The buyer manual

When you do business with a European buyer for the first time, they will typically give you a contract and/or a manual to sign. By signing the contract, you confirm that you will comply with all the listed requirements. This means you will be held accountable in case of a problem after the delivery of an order. Especially complying with REACH can be challenging. With small orders, most European buyers will not ask for expensive testing, but if illegal chemicals are discovered after delivery, you will bear all expenses involved.

Acceptable quality limit

To guarantee product quality, your buyer may set an acceptable quality limit (AQL) for you. This refers to the worst quality level that is still tolerable. For instance, AQL 2.5 means that your buyer will reject a batch if more than 2.5% of the whole order quantity over several production runs is defective.


  • Read the CBI study on Buyer requirements for an extensive overview of the legal, non-mandatory and niche requirements you will face as an exporter to Europe.
  • Check the EU Access2Markets online helpdesk for an overview of all legal requirements set for your product. Here, you can identify your product code to get a list of applicable requirements.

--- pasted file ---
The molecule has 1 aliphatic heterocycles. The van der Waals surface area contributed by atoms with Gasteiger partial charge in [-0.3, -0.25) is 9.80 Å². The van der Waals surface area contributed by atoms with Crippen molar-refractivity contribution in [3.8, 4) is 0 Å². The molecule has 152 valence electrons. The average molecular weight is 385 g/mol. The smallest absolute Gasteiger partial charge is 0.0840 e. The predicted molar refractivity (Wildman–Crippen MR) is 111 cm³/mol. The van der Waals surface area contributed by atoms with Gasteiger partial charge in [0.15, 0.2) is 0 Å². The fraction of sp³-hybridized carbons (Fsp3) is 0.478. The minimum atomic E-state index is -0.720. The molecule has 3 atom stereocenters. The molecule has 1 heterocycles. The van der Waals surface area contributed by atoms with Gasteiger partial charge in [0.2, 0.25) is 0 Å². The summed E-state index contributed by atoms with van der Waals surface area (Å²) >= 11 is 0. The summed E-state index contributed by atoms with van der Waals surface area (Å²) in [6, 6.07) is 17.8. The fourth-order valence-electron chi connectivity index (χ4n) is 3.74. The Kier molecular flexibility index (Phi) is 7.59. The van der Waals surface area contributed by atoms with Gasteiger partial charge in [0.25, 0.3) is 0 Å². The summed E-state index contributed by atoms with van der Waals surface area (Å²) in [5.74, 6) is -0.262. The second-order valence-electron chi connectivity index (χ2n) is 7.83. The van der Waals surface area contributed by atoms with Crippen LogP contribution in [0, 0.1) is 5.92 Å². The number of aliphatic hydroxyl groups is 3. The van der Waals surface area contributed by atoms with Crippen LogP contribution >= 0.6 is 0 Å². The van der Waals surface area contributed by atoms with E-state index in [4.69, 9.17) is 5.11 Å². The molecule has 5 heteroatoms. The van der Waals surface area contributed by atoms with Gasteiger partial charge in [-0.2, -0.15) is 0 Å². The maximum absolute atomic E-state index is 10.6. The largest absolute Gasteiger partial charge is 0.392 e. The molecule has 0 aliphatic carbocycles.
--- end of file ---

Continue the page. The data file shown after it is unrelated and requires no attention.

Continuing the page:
• Check the freely accessible CSR Risk Check database to discover the social and environmental risks associated with apparel production in your country and ways to manage them.
  • Do not take financial risks with new buyers. Insure your orders via an insurance company or insist on a Letter of Credit.

What additional requirements do buyers often have?

In addition to non-legal, but mandatory requirements like standards and certifications, there are many services that buyers implicitly expect or at least highly appreciate if you want to do business with them. This includes product development and design, but also offering additional items such as matching veils, stolas, hairpieces, shoes, bridal maid dresses, party clothing and jewellery.

Product design and development

European buyers are always looking for special designs, materials or production methods that will help them stand out in the market. In recent years, the following interesting innovations have been applied to bridal wear entering the European market:

  • High-quality synthetic materials with a silky hand feel;
  • High-quality silky mesh;
  • Synthetic fur;
  • Easy-to-clean finishings;
  • Polyesters with cotton-like characteristics;
  • Recycled and regenerated fibres.


Some bridal wear styles are true classics and can be found in every collection, such as the boat neck dress with a split. Other popular styles and designs are:

  • Ivory white dresses (pure-white is currently out of fashion);
  • Short dresses; cheerful, colourful or floral prints;
  • Pastel cool colours, like dove, lavender and sea green;
  • Lace, extreme use of ruffles, shimmering fabrics, use of feathers;
  • Bohemian style, including smocking, long sleeves;
  • Bold shoulder styling, like puff sleeves or off-shoulder sleeves, high splits or square necklines;
  • Mixed media (different fabrics in 1 dress);
  • Convertible dresses; dresses with pockets;
  • Modest/Islamic wedding dresses.

Note that women in Northern Europe generally tend to appreciate timeless, understated styles with quirky, sexy elements. In Southern Europe women tend to appreciate exuberant, wide dresses with much lace. They may be tight-fitting but should typically not reveal too much skin.